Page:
Marianne nodded in a comedic fashion, her maturity enabled her to laugh at herself, unlike five years ago.

‘I’ve lost count of the nights I’d dreamt of him springing such a gallant gesture, driving me to church and booking a wedding date.’

‘Locking himself inside your car and performing a one man sit-in for eight hours, while you pleaded with the vicar, was a definite cry for help,’ said Penny.

‘A definite answer, though,’ said Esmé, who hugged her friend.

‘The vicar was none too chuffed given his wasted sponge cake and tea platter,’ said Marianne, adding. ‘Seriously, Esmé – joking aside, what have you planned?’

Esmé gave a cheeky grin, before she stared at each colleague in a bashful manner.

‘Oh Lord, if that’s not the face of a woman on a mission!’ cried Penny, her wide eyes sparkling.

‘I’ve got it all planned… candlelight, champagne on ice, bubble bath for two, a slinky silk number ordered from Agent Provocateur and a fresh set of Egyptian cotton sheets,’ reeled off Esmé, trying to supress the shiver of anticipation that ran along her spine.

‘A dirty night on clean sheets, hey?’ said Marianne with a knowing smile. ‘That should do it.’

‘And not too much champagne… be giggly but not drunk,’ warned Penny, her blonde curls bobbing from side to side. ‘And above all… let him think it was his idea!’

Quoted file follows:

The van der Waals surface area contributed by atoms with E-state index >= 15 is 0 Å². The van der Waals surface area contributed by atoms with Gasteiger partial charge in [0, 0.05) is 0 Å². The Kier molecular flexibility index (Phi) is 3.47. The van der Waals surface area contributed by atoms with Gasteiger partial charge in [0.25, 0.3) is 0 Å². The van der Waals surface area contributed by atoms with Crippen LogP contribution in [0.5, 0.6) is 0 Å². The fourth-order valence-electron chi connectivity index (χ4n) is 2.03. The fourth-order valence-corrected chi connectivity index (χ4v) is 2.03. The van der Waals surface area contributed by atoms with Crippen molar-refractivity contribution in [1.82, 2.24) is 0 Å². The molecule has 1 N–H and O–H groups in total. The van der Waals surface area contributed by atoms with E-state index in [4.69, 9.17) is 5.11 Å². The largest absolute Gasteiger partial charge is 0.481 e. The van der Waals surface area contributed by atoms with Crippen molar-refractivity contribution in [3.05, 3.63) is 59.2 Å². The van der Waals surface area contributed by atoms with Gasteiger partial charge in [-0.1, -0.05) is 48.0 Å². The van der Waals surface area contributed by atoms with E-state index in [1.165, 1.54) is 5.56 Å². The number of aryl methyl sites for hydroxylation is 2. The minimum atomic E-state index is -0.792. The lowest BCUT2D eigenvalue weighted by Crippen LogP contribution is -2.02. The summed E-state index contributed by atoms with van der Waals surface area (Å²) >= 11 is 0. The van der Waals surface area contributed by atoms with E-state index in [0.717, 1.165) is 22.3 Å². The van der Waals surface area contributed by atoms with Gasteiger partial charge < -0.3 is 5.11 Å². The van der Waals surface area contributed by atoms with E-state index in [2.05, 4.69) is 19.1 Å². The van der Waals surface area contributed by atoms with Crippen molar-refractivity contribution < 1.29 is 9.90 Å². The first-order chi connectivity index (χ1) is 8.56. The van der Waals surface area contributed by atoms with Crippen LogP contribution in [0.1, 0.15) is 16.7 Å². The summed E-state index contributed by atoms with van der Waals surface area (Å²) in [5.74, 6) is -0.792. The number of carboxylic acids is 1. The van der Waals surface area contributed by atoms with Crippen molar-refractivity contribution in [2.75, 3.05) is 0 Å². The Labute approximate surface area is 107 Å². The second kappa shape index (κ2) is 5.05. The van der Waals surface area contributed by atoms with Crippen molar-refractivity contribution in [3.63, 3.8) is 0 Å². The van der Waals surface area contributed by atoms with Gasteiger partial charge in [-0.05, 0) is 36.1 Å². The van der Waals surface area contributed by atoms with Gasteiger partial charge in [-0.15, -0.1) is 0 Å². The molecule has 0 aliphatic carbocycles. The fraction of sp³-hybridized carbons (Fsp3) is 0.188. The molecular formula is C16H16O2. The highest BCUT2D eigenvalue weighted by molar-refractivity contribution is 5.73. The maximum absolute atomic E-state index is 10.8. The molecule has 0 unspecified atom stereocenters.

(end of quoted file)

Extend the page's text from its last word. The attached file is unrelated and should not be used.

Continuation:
‘If that fails, hail a cab, drive to your local church, present him with the ultimatum and see if he does a sit-in,’ laughed Marianne.

‘Andrew wouldn’t do a sit-in… not with a taxi meter running,’ said Esmé, tying the belt of her new coat. Esmé doesn’t like to criticise his habits, not even to her friends, but Andrew could accommodate both ends of the generosity spectrum. Self- indulgent with his own perceived needs such as designer suits, high-tech gadgets or boys’ nights out whilst a smidgen stingy where others are concerned. Esmé could laugh it off, everyone had their faults. Being ‘financially savvy’ as Andrew called it wasn’t Esmé’s style, she liked to be generous with those she loved.

‘Yet he’ll waste good money on a snazzy rental apartment,’ muttered Marianne. ‘The man needs sorting out, and quick.’

‘I’m trying,’ said Esmé, trying to keep her tone light hearted.

‘Enjoy,’ Marianne gave Esmé a quick squeeze and an air kiss, ‘but don’t hold your breath, lovey.’

‘Enjoy your weekend… whatever happens, OK?’ added Penny, hugging Esmé tightly before she and Marianne hastily departed for the bus station.